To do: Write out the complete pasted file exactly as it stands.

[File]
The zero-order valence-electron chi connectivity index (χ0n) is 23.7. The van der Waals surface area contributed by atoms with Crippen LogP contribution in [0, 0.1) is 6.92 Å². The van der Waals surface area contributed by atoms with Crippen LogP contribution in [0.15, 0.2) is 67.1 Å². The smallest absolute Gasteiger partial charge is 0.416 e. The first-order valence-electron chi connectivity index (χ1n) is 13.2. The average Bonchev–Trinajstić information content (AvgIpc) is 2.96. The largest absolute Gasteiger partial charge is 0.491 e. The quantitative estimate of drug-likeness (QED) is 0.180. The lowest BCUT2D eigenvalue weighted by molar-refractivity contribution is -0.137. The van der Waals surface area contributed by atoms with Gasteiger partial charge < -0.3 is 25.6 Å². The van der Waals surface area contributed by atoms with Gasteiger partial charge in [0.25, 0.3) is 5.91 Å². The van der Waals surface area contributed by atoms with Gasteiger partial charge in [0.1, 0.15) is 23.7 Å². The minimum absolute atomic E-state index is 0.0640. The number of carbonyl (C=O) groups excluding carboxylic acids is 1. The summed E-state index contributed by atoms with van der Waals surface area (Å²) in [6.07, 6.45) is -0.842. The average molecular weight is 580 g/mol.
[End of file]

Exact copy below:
The zero-order valence-electron chi connectivity index (χ0n) is 23.7. The van der Waals surface area contributed by atoms with Crippen LogP contribution in [0, 0.1) is 6.92 Å². The van der Waals surface area contributed by atoms with Crippen LogP contribution in [0.15, 0.2) is 67.1 Å². The smallest absolute Gasteiger partial charge is 0.416 e. The first-order valence-electron chi connectivity index (χ1n) is 13.2. The average Bonchev–Trinajstić information content (AvgIpc) is 2.96. The largest absolute Gasteiger partial charge is 0.491 e. The quantitative estimate of drug-likeness (QED) is 0.180. The lowest BCUT2D eigenvalue weighted by molar-refractivity contribution is -0.137. The van der Waals surface area contributed by atoms with Gasteiger partial charge < -0.3 is 25.6 Å². The van der Waals surface area contributed by atoms with Gasteiger partial charge in [0.25, 0.3) is 5.91 Å². The van der Waals surface area contributed by atoms with Gasteiger partial charge in [0.1, 0.15) is 23.7 Å². The minimum absolute atomic E-state index is 0.0640. The number of carbonyl (C=O) groups excluding carboxylic acids is 1. The summed E-state index contributed by atoms with van der Waals surface area (Å²) in [6.07, 6.45) is -0.842. The average molecular weight is 580 g/mol.